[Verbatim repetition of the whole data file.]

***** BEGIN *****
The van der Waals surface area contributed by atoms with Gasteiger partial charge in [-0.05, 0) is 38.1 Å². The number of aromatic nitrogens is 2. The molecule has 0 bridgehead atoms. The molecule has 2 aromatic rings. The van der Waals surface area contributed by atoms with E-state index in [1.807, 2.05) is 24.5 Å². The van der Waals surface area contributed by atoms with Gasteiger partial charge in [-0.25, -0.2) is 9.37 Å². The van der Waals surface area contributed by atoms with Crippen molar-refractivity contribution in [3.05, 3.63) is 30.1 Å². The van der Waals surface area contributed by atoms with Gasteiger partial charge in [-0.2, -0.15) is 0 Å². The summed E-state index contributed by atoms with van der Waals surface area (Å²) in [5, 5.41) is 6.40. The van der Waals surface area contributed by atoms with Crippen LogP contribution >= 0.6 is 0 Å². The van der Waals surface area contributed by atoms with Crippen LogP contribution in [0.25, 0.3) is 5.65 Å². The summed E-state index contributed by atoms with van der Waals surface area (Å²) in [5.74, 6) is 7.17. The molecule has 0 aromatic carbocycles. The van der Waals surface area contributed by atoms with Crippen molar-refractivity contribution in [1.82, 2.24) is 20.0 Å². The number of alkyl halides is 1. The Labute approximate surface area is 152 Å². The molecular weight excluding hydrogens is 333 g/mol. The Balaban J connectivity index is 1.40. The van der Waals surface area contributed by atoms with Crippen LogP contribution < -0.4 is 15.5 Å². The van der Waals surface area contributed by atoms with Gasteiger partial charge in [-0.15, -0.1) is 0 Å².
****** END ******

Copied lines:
The van der Waals surface area contributed by atoms with Gasteiger partial charge in [-0.05, 0) is 38.1 Å². The number of aromatic nitrogens is 2. The molecule has 0 bridgehead atoms. The molecule has 2 aromatic rings. The van der Waals surface area contributed by atoms with E-state index in [1.807, 2.05) is 24.5 Å². The van der Waals surface area contributed by atoms with Gasteiger partial charge in [-0.25, -0.2) is 9.37 Å². The van der Waals surface area contributed by atoms with Crippen molar-refractivity contribution in [3.05, 3.63) is 30.1 Å². The van der Waals surface area contributed by atoms with Gasteiger partial charge in [-0.2, -0.15) is 0 Å². The summed E-state index contributed by atoms with van der Waals surface area (Å²) in [5, 5.41) is 6.40. The van der Waals surface area contributed by atoms with Crippen LogP contribution >= 0.6 is 0 Å². The van der Waals surface area contributed by atoms with Crippen LogP contribution in [0.25, 0.3) is 5.65 Å². The summed E-state index contributed by atoms with van der Waals surface area (Å²) in [5.74, 6) is 7.17. The molecule has 0 aromatic carbocycles. The van der Waals surface area contributed by atoms with Crippen molar-refractivity contribution in [1.82, 2.24) is 20.0 Å². The number of alkyl halides is 1. The Labute approximate surface area is 152 Å². The molecular weight excluding hydrogens is 333 g/mol. The Balaban J connectivity index is 1.40. The van der Waals surface area contributed by atoms with Crippen LogP contribution < -0.4 is 15.5 Å². The van der Waals surface area contributed by atoms with Gasteiger partial charge in [-0.15, -0.1) is 0 Å².